Parliamentary question by Marco Pannella (NI) to the Commission and answer given by Mr Patten on behalf of the Commission

Parliamentary questions
by Marco Pannella (TDI) to the Commission
(5 September 2001)

Subject: Dr Yunis Shaikh sentenced to death in Pakistan

On 18 August 2001 Dr Yunis Shaikh was imprisoned in Adiala jail and sentenced to death for blasphemy by a Pakistani court. He is convicted of blasphemy for expressing the view that Mohammed and his family could not have been Muslims before the Prophet was inspired and other similar opinions, deemed offensive by the Pakistani clergy.

The trial was attended by a screaming crowd, whose feelings were whipped up by members of the clergy, while witnesses were called to court despite having stated that they had not been present when Dr Shaikh had made the alleged statements. He was given only one week to appeal to the Supreme Court instead of the usual thirty days. Even if nobody has hitherto been hanged for blasphemy in Pakistan, hundreds of people, charged with or convicted of blasphemy languish in prisons, inside the "death cells", where they can barely stand up.

Did the Commission follow Dr Yunis Shaikh's trial through the presence of its own representative? Has the Commission reacted officially to the death sentence passed on Dr Yunis Shaikh? Which initiatives has it taken or does it intend to take vis-à-vis the increase in convictions for blasphemy in Pakistan and, more generally, violations of fundamental human rights?

Answer given by Mr Patten
on behalf of the Commission
(2 October 2001)

The Commission is very concerned about the application of the blasphemy law in Pakistan. Blasphemy related to the Prophet Mohammed is subject to the death penalty, whereas blasphemy of the Koran is punishable by life imprisonment. To date a disproportionate number of cases have been brought up against religious minorities and the press.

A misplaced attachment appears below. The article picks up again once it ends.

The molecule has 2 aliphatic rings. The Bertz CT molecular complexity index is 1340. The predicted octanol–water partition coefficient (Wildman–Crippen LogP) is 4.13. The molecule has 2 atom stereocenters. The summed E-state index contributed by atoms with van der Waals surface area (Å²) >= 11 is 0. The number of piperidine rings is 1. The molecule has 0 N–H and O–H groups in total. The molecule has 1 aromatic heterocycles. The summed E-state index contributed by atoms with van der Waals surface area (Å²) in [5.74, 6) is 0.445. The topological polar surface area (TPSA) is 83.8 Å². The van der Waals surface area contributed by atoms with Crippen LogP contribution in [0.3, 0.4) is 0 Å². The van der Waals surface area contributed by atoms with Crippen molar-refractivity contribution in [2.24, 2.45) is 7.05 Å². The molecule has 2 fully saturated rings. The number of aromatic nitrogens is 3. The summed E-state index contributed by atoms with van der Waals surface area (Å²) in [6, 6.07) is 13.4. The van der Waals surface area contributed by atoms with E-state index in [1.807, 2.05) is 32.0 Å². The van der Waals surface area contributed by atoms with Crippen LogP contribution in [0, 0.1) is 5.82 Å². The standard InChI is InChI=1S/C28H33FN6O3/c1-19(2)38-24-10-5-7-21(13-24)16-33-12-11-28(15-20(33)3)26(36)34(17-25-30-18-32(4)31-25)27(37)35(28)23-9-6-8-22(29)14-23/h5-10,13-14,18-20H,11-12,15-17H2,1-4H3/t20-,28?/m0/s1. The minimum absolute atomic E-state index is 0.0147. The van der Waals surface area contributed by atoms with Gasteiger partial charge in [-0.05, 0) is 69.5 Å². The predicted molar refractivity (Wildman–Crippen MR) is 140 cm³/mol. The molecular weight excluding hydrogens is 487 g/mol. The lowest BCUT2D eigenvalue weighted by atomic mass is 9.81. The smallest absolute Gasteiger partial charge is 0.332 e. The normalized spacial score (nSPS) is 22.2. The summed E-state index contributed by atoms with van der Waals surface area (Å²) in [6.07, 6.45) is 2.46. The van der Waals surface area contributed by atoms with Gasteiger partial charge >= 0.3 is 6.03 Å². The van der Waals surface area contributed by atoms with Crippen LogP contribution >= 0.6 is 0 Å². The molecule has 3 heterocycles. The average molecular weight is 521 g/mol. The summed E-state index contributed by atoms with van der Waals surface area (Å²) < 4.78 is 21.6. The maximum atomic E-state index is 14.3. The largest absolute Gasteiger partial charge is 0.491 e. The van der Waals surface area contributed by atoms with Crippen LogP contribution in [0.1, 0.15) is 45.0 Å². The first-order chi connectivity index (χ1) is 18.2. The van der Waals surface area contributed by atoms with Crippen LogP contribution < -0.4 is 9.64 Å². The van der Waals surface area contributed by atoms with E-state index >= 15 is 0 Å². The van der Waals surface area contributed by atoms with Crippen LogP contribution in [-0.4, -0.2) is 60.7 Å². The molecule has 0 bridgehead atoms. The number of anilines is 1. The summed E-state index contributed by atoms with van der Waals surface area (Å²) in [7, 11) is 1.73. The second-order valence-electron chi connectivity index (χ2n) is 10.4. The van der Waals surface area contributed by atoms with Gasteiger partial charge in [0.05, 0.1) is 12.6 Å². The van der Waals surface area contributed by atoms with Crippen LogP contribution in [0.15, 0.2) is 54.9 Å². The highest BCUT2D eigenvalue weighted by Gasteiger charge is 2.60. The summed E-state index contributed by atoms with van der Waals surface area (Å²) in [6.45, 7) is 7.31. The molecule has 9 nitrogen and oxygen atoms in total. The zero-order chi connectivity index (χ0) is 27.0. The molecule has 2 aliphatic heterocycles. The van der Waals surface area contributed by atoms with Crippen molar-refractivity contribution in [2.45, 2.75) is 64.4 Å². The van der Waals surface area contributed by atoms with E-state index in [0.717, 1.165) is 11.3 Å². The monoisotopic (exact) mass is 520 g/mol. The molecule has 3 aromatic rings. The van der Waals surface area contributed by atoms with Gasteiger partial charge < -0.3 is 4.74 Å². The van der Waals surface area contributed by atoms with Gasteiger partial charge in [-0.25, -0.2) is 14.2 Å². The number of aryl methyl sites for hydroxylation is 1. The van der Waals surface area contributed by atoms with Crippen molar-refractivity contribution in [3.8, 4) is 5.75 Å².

The Commission is fully aware of the lawsuit against Dr. Yunis Shaikh, a Muslim, as raised by the Honourable Member. Dr. Shaikh was sentenced to death on blasphemy charges on 18 August 2001 and has since appealed the judgement, a lengthy process in Pakistan which can last years. Whereas todate, verdicts in blasphemy cases were revoked by higher benches, on 24 July 2001 a potentially dangerous precedent was set when in the case of Ayub Masih the appeal court upheld an earlier judgement.

On the occasion of a human rights conference organised by the Government of Pakistan in April 2000, a procedural reform of the blasphemy law was announced. However, following strong protests from religious groups the government withdrew the proposal.

The Commission is actively participating in joint Union efforts to address human rights issues in Pakistan as part of the Common Foreign and Security Policy. The blasphemy law was raised with the authorities during ad hoc political Troika talks in Islamabad on 20-21 November 2000. On 3 May 2001 the Troika carried out a demarche on the death penalty with the Minister of Law and Justice, Human Rights and Parliamentary Affairs. On this, as well as other occasions since then, the Union's concerns on the blasphemy law have been communicated to the Pakistan authorities.